Cover image for Sicily : an illustrated history
Sicily : an illustrated history
Privitera, Joseph Frederic, 1914-
Publication Information:
New York : Hippocrene Books, [2002]

Physical Description:
xv, 152 pages : illustrations, maps ; 18 cm
General Note:
Includes index.
Format :


Call Number
Material Type
Home Location
Item Holds
DG866 .P75 2002 Adult Non-Fiction Non-Fiction Area
DG866 .P75 2002 Adult Non-Fiction Non-Fiction Area

On Order



Sicily was the jewel of the Mediterranean, and Sicilians were the first civilized people of the Western World-here is their rich and diverse history in crisp prose and lively illustration. This concise history relates how Sicily rose to become the first independent, civilized nation of greater Italy, as well as home to many of the world's most distinguished philosophers, mathematicians, scientists, and artists. The narrative subsequently recounts the region's millennium-long decline at the hands of foreign invaders, its hard-won battle for freedom in 1860 under the leadership of Giuseppe Garibaldi, and its current status as a center for art and tourism.

Author Notes

Dr. Joseph F. Privitera is one of America's foremost experts on Sicily. A retired U.S. Foreign Service Officer and former university professor of romance languages, he has devoted a lifetime to language study and research

Table of Contents

Lorraine Hanson
Acknowledgmentp. v
Sicilyp. vi
Prefacep. xv
Introductionp. 1
Trinacriap. 3
The Greeksp. 3
Athens vs. Trinacriap. 11
Phoenician Invasion under Hannibalp. 11
Dionysius Ip. 12
Dionysius II, Dion, and Timoleonp. 13
Agathocles and Pyrrhusp. 14
Sicilian Greecep. 15
Empedoclesp. 17
Archimedesp. 17
Platop. 18
The Mythsp. 18
Enter Romep. 21
The First Punic Warp. 21
The Sicilian Languagep. 22
Under Teutonic Masters, and the Byzantine Empirep. 24
The Saracensp. 25
Sicily--A Muslim Landp. 25
The Saracen Legacyp. 29
The Mattanzap. 30
Poetryp. 31
Arabic Influence on the Sicilian Languagep. 32
The Normansp. 35
Crusade to the Southp. 35
Enter the Hautevillesp. 37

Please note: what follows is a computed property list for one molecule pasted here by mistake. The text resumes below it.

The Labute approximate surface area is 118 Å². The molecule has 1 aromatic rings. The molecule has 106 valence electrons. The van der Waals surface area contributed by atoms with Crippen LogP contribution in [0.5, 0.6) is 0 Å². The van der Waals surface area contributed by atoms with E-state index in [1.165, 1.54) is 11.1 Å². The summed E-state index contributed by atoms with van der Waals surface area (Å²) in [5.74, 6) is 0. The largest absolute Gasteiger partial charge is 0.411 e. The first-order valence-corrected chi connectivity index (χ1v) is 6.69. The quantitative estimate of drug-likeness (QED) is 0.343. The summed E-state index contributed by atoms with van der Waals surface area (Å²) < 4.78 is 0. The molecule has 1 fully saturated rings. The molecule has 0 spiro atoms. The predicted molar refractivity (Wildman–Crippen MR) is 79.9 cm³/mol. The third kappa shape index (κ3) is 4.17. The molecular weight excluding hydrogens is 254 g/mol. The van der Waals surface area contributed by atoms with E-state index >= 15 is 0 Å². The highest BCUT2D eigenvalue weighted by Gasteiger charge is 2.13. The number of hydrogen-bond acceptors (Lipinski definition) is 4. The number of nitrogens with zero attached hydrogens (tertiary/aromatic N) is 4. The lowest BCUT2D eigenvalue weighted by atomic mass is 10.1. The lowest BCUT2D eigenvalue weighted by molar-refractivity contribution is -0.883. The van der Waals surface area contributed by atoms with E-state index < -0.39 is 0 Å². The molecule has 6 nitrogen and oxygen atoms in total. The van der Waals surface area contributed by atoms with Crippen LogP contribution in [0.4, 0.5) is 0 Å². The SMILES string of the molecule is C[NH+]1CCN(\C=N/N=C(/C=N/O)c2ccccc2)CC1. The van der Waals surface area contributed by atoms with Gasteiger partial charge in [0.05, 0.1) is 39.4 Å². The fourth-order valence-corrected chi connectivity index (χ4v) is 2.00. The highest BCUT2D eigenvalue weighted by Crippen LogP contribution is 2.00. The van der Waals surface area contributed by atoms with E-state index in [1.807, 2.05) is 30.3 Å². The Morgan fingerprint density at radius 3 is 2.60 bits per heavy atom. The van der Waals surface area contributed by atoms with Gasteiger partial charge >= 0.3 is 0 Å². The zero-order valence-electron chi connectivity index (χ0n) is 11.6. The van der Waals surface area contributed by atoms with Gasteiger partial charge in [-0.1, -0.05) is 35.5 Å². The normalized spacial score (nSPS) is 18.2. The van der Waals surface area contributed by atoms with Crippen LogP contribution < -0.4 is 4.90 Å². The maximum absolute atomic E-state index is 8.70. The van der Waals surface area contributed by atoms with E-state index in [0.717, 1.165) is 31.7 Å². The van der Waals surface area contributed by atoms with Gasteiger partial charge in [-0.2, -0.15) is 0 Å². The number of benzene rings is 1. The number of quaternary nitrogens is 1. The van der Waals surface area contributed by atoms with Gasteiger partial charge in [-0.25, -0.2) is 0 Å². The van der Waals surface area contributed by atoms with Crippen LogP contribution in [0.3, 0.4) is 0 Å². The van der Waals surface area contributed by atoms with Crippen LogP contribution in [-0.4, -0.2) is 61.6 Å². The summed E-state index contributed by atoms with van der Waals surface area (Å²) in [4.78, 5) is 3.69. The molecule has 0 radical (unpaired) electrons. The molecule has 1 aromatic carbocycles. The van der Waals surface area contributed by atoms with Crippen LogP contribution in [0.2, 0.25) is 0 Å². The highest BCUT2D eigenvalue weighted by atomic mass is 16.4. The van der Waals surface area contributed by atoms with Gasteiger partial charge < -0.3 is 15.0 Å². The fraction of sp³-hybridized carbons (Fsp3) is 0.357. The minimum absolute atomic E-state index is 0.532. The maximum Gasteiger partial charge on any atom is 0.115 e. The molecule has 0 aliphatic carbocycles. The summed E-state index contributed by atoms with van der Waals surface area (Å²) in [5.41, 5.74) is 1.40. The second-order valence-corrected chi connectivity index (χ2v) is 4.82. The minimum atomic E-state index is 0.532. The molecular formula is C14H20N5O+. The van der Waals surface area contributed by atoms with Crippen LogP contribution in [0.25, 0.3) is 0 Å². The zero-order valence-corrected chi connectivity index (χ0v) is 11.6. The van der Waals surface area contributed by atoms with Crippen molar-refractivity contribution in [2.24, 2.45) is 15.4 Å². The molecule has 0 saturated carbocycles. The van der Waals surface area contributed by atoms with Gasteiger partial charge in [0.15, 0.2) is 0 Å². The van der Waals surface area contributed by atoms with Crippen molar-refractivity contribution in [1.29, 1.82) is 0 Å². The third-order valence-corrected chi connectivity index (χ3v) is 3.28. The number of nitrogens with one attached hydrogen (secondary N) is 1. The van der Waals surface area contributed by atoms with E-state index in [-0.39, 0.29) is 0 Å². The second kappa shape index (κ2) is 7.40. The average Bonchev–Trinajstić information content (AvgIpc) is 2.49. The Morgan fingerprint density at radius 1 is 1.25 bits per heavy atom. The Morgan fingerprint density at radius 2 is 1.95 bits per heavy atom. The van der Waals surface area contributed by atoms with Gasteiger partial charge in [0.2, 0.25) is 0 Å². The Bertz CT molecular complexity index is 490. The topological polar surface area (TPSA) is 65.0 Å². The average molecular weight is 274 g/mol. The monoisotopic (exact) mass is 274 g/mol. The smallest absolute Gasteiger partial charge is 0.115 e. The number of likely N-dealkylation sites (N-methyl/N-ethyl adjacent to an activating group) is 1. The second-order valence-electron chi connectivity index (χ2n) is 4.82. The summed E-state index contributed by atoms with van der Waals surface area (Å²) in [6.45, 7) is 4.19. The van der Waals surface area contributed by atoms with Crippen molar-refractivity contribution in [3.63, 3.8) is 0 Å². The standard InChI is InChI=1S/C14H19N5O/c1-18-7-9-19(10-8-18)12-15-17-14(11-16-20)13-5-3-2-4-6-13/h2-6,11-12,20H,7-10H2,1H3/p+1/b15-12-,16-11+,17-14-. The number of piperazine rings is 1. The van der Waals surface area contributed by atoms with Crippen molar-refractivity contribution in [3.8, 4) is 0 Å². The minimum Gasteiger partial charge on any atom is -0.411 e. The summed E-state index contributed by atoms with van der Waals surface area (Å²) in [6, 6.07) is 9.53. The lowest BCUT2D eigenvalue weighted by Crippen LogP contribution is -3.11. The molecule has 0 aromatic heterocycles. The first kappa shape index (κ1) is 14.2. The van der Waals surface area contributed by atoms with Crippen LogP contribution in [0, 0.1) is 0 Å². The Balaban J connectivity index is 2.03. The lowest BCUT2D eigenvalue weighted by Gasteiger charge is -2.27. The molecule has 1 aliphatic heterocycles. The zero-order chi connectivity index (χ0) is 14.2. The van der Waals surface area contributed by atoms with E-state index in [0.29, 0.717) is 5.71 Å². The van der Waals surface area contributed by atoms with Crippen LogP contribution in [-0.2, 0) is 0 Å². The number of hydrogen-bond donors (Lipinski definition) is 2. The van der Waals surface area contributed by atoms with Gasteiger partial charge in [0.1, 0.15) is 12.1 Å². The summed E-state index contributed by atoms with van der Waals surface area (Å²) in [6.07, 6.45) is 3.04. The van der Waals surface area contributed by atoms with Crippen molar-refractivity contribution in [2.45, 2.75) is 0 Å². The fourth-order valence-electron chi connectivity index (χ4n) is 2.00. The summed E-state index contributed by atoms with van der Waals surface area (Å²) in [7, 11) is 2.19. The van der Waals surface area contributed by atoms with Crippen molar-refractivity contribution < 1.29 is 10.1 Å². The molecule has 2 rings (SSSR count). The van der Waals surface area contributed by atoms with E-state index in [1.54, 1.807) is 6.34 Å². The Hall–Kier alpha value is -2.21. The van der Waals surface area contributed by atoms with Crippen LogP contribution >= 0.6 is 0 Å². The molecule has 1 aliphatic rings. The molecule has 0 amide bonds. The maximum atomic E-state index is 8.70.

Sicilyp. 44
Palermop. 47
Great Count Roger Ip. 52
Adelaidep. 54
King Rogerp. 55
William I and William IIp. 63
The Hohenstaufensp. 67
The Great Frederick--Half-Norman, Half-Germanp. 67
Frederick II, Stupor Mundip. 68
The Sicilian Vespersp. 73
Peter of Aragonp. 76
Frederick IIIp. 78
The Bubonic Plaguep. 79
Under the Spanish Heelp. 81
Greed, Chaos, Faminep. 81
The Spanish Inquisitionp. 86
The Age of Darkness--Rule of the Spanish Viceroysp. 89
The Viceroysp. 89
Sicily Serves the King's Interestp. 91
The Brigandsp. 92
The Baronsp. 92
The Churchp. 94
The Inquisitionp. 95
The Economyp. 96
Agriculturep. 98
Industry and the Citiesp. 99
The Economy After 1600p. 100
Spanish Sicily Disintegratesp. 103
The Beginning of the Endp. 103
The Palermo Revolt of 1647p. 103
The Rebellion of Messinap. 104
The Last Years of Spanish Administrationp. 107
The Bourbonsp. 109
Sicily Under Three New Mastersp. 109
The Spanish Bourbonsp. 111
The Viceroyalty of Caracciolop. 113
Decline and Fall of the Bourbonsp. 116
Giuseppe Garibaldip. 121
The Bourbons are Routedp. 121
After Garibaldip. 124
Into the 20th Centuryp. 129
Italy at Warp. 129
The Dark Age of Fascismp. 129
World War IIp. 130
Sicily and the Mafiap. 132
World War II to the Present Dayp. 132
Sicilia--Quo Vadis?p. 135
Tourismp. 135
Folk Poetryp. 135
The Theaterp. 136
Sicilian Poetsp. 136
Painting and Musicp. 138
The Novelp. 140
Epilogue as Prologuep. 141
Indexp. 145